Here are so more tips for creating your own homemade book.

And don’t forget to show your local librarian what you made!!

Homemade Monday: Write a Letter

Looking for something creative to do while on Winter Break? Why not write a letter? There’s nothing like running to the mailbox to find a letter from a friend or relative!


Stop by the library and pick up a couple books to inspire your writing. Sitting down at a table, on a couch, or on the floor with your child to write a letter to someone special is a great way to give him or her attention, bond and communicate: the three most important things a child needs.


Blending, Chunking, Segmenting, OH MY!

Learning to read can be frustrating. Letters can make multiple sounds. Some letters don’t make any sounds in certain words. Words can look the same but have different meanings. Words can look different but sound the same and mean something different. Reading can be difficult, but it doesn’t have to be. Sometimes the only way to know a word is to memorize it; however, as beginning readers, decoding words is easier and often times it can be more fun! Today I am going to list three different methods of “decoding” words that young children can use as they begin to read: blending, chunking, and segmenting.


  • I’m going to start with segmenting first. Segmenting is the idea that a word can be divided into segments. For instance, in the word “cat” we would say there are three sounds: /c/ /a/ /t/. It’s one of the most basic ways to read a word: sounding out each letter sound. I met a kindergartener today who taught me to use my arm as a way to segment a word. Starting with the top of my arm, I would say /c/, then I would move to the inner elbow to say /a/, and then I would touch my wrist to say /t/. The arm has no real importance except that it gives children a place to touch as they break apart the word. It’s similar to using the Eyes on Words popsicle stick.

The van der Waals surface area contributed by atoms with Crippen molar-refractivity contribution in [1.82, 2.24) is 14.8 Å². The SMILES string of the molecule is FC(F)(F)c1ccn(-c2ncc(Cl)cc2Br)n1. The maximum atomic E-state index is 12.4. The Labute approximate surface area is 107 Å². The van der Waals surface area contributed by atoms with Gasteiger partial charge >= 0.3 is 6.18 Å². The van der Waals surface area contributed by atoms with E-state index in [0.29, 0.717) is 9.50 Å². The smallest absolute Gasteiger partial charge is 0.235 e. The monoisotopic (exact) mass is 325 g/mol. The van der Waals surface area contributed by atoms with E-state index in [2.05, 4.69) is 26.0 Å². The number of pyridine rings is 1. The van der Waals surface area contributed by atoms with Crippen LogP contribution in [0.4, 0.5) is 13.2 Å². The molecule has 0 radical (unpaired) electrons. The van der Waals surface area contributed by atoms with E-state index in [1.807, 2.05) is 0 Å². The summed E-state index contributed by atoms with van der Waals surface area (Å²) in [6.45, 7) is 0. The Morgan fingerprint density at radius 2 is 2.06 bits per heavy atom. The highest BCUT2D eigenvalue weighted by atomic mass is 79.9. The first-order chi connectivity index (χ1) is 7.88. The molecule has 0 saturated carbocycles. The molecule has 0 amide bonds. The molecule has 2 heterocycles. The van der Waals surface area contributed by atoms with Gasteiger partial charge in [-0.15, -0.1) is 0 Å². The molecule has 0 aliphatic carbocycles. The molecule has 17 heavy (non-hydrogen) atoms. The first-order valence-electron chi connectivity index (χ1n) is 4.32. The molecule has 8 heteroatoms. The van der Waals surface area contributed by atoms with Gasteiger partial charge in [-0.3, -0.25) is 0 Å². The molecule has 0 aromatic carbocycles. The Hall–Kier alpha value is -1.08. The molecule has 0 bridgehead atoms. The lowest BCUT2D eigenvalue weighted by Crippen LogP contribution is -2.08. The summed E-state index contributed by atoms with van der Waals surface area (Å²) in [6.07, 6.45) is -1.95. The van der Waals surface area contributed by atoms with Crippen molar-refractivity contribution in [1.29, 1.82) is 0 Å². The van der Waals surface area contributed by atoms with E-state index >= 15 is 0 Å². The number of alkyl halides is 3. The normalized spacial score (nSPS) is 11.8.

• Next comes blending. Blending is putting those letter sounds back together to form words. So once we have split up /c/ /a/ /t/, we can then put them back together to form “cat.”


  • Our final skill is chunking. Chunking is using prior knowledge of letter sounds and words to identify parts of a word we might already know. For instance, the word “stop.” This could be chunked two different ways.
    • I know the chunk “st,” so I just need to figure out what “op” is. Once we have done that, we can blend them back together to form “stop.”
    • I know the word “top,” so I just need to blend it with the /s/ sound to make “stop.”

We use these skills on a daily basis without realizing the fancy names for them. The fancy names aren’t important. The important part is to use the skills. This blog has some great ideas on how to work with your child: MakeTakeTeach. These skills can be used while reading sight word books, nonfiction books about a favorite topic, or a favorite picture book.